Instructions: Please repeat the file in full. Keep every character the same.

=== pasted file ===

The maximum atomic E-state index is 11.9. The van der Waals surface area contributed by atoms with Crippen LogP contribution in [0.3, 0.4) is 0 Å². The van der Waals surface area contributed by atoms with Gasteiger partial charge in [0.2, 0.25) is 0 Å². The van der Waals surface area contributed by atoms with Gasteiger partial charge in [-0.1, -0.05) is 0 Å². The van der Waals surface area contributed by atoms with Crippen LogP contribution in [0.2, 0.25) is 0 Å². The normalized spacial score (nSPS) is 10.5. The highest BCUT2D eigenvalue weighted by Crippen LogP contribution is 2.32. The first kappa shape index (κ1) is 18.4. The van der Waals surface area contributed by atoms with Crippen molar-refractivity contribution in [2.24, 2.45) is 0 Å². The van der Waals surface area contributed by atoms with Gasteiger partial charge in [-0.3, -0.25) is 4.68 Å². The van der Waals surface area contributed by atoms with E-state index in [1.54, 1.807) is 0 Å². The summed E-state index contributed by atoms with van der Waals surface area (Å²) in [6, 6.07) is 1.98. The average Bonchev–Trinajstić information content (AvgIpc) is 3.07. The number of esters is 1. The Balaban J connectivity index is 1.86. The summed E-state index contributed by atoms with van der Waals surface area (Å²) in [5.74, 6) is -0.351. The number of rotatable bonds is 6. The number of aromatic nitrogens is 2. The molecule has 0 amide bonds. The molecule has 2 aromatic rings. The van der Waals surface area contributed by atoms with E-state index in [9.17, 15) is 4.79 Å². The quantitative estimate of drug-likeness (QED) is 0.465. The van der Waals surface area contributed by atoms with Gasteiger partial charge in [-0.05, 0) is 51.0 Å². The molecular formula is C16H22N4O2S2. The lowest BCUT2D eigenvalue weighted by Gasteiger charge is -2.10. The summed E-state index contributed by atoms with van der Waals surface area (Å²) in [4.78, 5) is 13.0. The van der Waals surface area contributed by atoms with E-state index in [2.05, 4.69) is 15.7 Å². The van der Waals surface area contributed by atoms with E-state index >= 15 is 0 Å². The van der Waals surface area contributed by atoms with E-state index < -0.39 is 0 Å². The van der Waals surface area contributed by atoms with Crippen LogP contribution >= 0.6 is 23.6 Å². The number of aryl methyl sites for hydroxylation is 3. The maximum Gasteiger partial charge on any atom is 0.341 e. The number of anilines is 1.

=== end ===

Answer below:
The maximum atomic E-state index is 11.9. The van der Waals surface area contributed by atoms with Crippen LogP contribution in [0.3, 0.4) is 0 Å². The van der Waals surface area contributed by atoms with Gasteiger partial charge in [0.2, 0.25) is 0 Å². The van der Waals surface area contributed by atoms with Gasteiger partial charge in [-0.1, -0.05) is 0 Å². The van der Waals surface area contributed by atoms with Crippen LogP contribution in [0.2, 0.25) is 0 Å². The normalized spacial score (nSPS) is 10.5. The highest BCUT2D eigenvalue weighted by Crippen LogP contribution is 2.32. The first kappa shape index (κ1) is 18.4. The van der Waals surface area contributed by atoms with Crippen molar-refractivity contribution in [2.24, 2.45) is 0 Å². The van der Waals surface area contributed by atoms with Gasteiger partial charge in [-0.3, -0.25) is 4.68 Å². The van der Waals surface area contributed by atoms with E-state index in [1.54, 1.807) is 0 Å². The summed E-state index contributed by atoms with van der Waals surface area (Å²) in [6, 6.07) is 1.98. The average Bonchev–Trinajstić information content (AvgIpc) is 3.07. The number of esters is 1. The Balaban J connectivity index is 1.86. The summed E-state index contributed by atoms with van der Waals surface area (Å²) in [5.74, 6) is -0.351. The number of rotatable bonds is 6. The number of aromatic nitrogens is 2. The molecule has 0 amide bonds. The molecule has 2 aromatic rings. The van der Waals surface area contributed by atoms with E-state index in [9.17, 15) is 4.79 Å². The quantitative estimate of drug-likeness (QED) is 0.465. The van der Waals surface area contributed by atoms with Gasteiger partial charge in [-0.05, 0) is 51.0 Å². The molecular formula is C16H22N4O2S2. The lowest BCUT2D eigenvalue weighted by Gasteiger charge is -2.10. The summed E-state index contributed by atoms with van der Waals surface area (Å²) in [4.78, 5) is 13.0. The van der Waals surface area contributed by atoms with E-state index in [2.05, 4.69) is 15.7 Å². The van der Waals surface area contributed by atoms with E-state index >= 15 is 0 Å². The van der Waals surface area contributed by atoms with E-state index < -0.39 is 0 Å². The van der Waals surface area contributed by atoms with Crippen LogP contribution >= 0.6 is 23.6 Å². The number of aryl methyl sites for hydroxylation is 3. The maximum Gasteiger partial charge on any atom is 0.341 e. The number of anilines is 1.